Electricity distribution companies (DisCos), will not hesitate to clampdown on erring workers as part of efforts to improve efficiency, Executive Director, Research and Advocacy, Association of Energy Distribution Companies (ANED), Mr. Sunday Oduntan, has said.
He said the firms have put workers on their toes with a view to ensure that they desist from acts capable of eroding consumers’ confidence.
In an interview with The Nation, Oduntan said ANED, which serves as umbrella body for the eleven DisCos in the country, has started going round the firms to investigate corrupt practices among the employees, adding that the firms have been directed to sack workers that are found guilty.
He said the development became necessary in order to rid the DisCos of bad eggs and further give the sub-sector a new image.
He said there are cases of corrupt workers in many of the firms as evident by the ways and manners they reportedly exploit consumers in the course of connecting their light.
He said some workers collect monies to buy equipment such as meters, transformers, poles and others, from customers, without getting the consent of their employers.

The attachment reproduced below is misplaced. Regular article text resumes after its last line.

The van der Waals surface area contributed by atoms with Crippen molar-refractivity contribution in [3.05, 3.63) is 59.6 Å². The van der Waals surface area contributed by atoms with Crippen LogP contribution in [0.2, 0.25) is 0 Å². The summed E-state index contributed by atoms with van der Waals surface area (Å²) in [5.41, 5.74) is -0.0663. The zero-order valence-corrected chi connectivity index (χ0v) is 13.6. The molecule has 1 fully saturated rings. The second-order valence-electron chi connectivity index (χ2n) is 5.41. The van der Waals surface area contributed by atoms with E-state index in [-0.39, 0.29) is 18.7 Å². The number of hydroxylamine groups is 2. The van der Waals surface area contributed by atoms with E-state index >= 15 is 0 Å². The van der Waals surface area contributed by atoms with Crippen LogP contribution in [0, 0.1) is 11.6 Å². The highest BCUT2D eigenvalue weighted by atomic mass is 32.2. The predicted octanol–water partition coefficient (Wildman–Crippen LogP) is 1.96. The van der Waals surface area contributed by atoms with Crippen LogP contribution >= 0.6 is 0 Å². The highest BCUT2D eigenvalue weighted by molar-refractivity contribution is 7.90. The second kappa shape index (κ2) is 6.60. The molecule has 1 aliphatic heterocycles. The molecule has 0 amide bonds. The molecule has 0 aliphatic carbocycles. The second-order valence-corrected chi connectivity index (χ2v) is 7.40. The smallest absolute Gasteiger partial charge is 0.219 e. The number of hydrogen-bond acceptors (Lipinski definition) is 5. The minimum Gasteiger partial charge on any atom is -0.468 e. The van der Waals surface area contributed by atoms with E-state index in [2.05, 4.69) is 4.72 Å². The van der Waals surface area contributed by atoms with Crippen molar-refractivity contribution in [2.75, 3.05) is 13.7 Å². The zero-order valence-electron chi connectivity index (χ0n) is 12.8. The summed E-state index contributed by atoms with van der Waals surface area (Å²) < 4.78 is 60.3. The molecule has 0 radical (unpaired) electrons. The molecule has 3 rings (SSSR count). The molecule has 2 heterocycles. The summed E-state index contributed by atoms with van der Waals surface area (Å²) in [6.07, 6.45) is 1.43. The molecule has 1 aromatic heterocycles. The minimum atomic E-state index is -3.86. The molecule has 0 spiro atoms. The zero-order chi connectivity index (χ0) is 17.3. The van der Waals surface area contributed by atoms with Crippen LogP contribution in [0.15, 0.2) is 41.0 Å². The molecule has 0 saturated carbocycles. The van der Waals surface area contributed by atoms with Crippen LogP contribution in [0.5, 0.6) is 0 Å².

Oduntan said: “It is a normal thing to blame the problems in the nation’s electricity sector on the three critical value chains namely the generation, transmission and distribution. Of course, each of the segments has its own problems. But what we are saying is that the distribution segment, which comprises of eleven firms, should as a matter of fact, solve their own problem first.
“Firstly, the DisCos must rid themselves of criminally-minded people to be able to win the confidence of customers. Secondly, they need funds to ensure seamless operation. Thirdly, rules need to be enforced in the firms to ensure discipline, honesty and further provide corporate governance standards. When these have been provided, the distribution sector will operate optimally.”
He said activities in the DisCos would pick up once they are able to get enough allocation or supply from the power generation companies (GenCos).
The DisCos, Oduntan said, require sufficient power supply from the GenCos to operate well, stressing that failure to get enough electricity supply has impacted negatively on their operation.
According to him, the bottlenecks hindering operation of power generation companies must be removed by the stakeholders, including the Federal Government in order to get the best services from them.
He said the problems include shortage of gas, funds and collocation, which according to him, means site gas pipelines in areas where they can be easily accessed by the GenCos.
He urged the Federal Government and other stakeholders in the value chain to work together to ensure that DisCos meet the five-year deadline given them by the government to meter their customers, among providing other infrastructural facilities.
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